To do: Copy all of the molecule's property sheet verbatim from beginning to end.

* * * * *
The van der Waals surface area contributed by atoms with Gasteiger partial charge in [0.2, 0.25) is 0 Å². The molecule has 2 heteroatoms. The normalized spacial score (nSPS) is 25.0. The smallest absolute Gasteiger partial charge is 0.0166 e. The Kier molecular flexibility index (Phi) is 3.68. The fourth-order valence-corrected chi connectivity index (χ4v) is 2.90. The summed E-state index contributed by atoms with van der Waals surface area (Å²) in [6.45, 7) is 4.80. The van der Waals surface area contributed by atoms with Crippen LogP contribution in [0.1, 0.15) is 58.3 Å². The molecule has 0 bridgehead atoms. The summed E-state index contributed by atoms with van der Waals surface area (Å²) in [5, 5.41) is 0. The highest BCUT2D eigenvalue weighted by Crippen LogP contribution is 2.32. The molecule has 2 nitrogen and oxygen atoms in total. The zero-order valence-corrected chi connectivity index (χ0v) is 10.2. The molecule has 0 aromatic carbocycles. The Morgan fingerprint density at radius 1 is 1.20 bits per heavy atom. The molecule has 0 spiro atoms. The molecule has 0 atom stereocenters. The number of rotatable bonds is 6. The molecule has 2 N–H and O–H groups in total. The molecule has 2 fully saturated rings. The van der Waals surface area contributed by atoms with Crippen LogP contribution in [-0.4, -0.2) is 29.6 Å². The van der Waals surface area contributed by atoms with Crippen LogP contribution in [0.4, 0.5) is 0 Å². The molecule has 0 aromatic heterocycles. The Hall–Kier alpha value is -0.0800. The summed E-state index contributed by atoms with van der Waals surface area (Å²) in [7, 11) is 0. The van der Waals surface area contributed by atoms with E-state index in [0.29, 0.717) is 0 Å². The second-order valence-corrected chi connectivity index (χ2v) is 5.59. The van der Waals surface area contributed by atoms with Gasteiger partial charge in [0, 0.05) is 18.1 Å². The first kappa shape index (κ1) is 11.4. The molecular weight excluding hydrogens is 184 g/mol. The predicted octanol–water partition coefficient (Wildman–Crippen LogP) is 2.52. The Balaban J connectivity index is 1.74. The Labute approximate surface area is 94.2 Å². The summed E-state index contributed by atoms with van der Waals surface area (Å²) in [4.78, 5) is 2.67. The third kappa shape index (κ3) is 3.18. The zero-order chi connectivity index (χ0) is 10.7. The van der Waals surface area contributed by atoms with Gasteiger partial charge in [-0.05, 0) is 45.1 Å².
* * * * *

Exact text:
The van der Waals surface area contributed by atoms with Gasteiger partial charge in [0.2, 0.25) is 0 Å². The molecule has 2 heteroatoms. The normalized spacial score (nSPS) is 25.0. The smallest absolute Gasteiger partial charge is 0.0166 e. The Kier molecular flexibility index (Phi) is 3.68. The fourth-order valence-corrected chi connectivity index (χ4v) is 2.90. The summed E-state index contributed by atoms with van der Waals surface area (Å²) in [6.45, 7) is 4.80. The van der Waals surface area contributed by atoms with Crippen LogP contribution in [0.1, 0.15) is 58.3 Å². The molecule has 0 bridgehead atoms. The summed E-state index contributed by atoms with van der Waals surface area (Å²) in [5, 5.41) is 0. The highest BCUT2D eigenvalue weighted by Crippen LogP contribution is 2.32. The molecule has 2 nitrogen and oxygen atoms in total. The zero-order valence-corrected chi connectivity index (χ0v) is 10.2. The molecule has 0 aromatic carbocycles. The Morgan fingerprint density at radius 1 is 1.20 bits per heavy atom. The molecule has 0 spiro atoms. The molecule has 0 atom stereocenters. The number of rotatable bonds is 6. The molecule has 2 N–H and O–H groups in total. The molecule has 2 fully saturated rings. The van der Waals surface area contributed by atoms with Crippen LogP contribution in [-0.4, -0.2) is 29.6 Å². The van der Waals surface area contributed by atoms with Crippen LogP contribution in [0.4, 0.5) is 0 Å². The molecule has 0 aromatic heterocycles. The Hall–Kier alpha value is -0.0800. The summed E-state index contributed by atoms with van der Waals surface area (Å²) in [7, 11) is 0. The van der Waals surface area contributed by atoms with E-state index in [0.29, 0.717) is 0 Å². The second-order valence-corrected chi connectivity index (χ2v) is 5.59. The van der Waals surface area contributed by atoms with Gasteiger partial charge in [0, 0.05) is 18.1 Å². The first kappa shape index (κ1) is 11.4. The molecular weight excluding hydrogens is 184 g/mol. The predicted octanol–water partition coefficient (Wildman–Crippen LogP) is 2.52. The Balaban J connectivity index is 1.74. The Labute approximate surface area is 94.2 Å². The summed E-state index contributed by atoms with van der Waals surface area (Å²) in [4.78, 5) is 2.67. The third kappa shape index (κ3) is 3.18. The zero-order chi connectivity index (χ0) is 10.7. The van der Waals surface area contributed by atoms with Gasteiger partial charge in [-0.05, 0) is 45.1 Å².